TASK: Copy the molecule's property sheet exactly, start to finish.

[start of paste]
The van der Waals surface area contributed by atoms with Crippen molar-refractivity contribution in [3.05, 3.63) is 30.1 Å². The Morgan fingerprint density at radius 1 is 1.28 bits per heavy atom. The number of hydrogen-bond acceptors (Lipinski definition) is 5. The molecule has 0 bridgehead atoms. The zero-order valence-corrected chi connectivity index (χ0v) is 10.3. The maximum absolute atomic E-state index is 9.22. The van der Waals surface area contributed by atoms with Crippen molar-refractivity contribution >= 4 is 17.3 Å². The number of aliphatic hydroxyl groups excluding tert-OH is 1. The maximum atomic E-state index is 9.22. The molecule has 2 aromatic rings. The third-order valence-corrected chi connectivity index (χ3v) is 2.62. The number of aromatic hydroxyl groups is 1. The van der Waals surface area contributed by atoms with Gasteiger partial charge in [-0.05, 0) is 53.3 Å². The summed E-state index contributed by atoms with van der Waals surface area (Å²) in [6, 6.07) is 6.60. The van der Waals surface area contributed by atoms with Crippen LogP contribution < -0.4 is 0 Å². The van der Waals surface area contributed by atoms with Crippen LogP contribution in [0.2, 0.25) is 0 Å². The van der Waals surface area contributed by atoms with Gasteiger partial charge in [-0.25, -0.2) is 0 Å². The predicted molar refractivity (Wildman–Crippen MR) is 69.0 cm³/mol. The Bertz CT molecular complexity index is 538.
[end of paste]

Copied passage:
The van der Waals surface area contributed by atoms with Crippen molar-refractivity contribution in [3.05, 3.63) is 30.1 Å². The Morgan fingerprint density at radius 1 is 1.28 bits per heavy atom. The number of hydrogen-bond acceptors (Lipinski definition) is 5. The molecule has 0 bridgehead atoms. The zero-order valence-corrected chi connectivity index (χ0v) is 10.3. The maximum absolute atomic E-state index is 9.22. The van der Waals surface area contributed by atoms with Crippen molar-refractivity contribution >= 4 is 17.3 Å². The number of aliphatic hydroxyl groups excluding tert-OH is 1. The maximum atomic E-state index is 9.22. The molecule has 2 aromatic rings. The third-order valence-corrected chi connectivity index (χ3v) is 2.62. The number of aromatic hydroxyl groups is 1. The van der Waals surface area contributed by atoms with Gasteiger partial charge in [-0.05, 0) is 53.3 Å². The summed E-state index contributed by atoms with van der Waals surface area (Å²) in [6, 6.07) is 6.60. The van der Waals surface area contributed by atoms with Crippen LogP contribution < -0.4 is 0 Å². The van der Waals surface area contributed by atoms with Crippen LogP contribution in [0.2, 0.25) is 0 Å². The van der Waals surface area contributed by atoms with Gasteiger partial charge in [-0.25, -0.2) is 0 Å². The predicted molar refractivity (Wildman–Crippen MR) is 69.0 cm³/mol. The Bertz CT molecular complexity index is 538.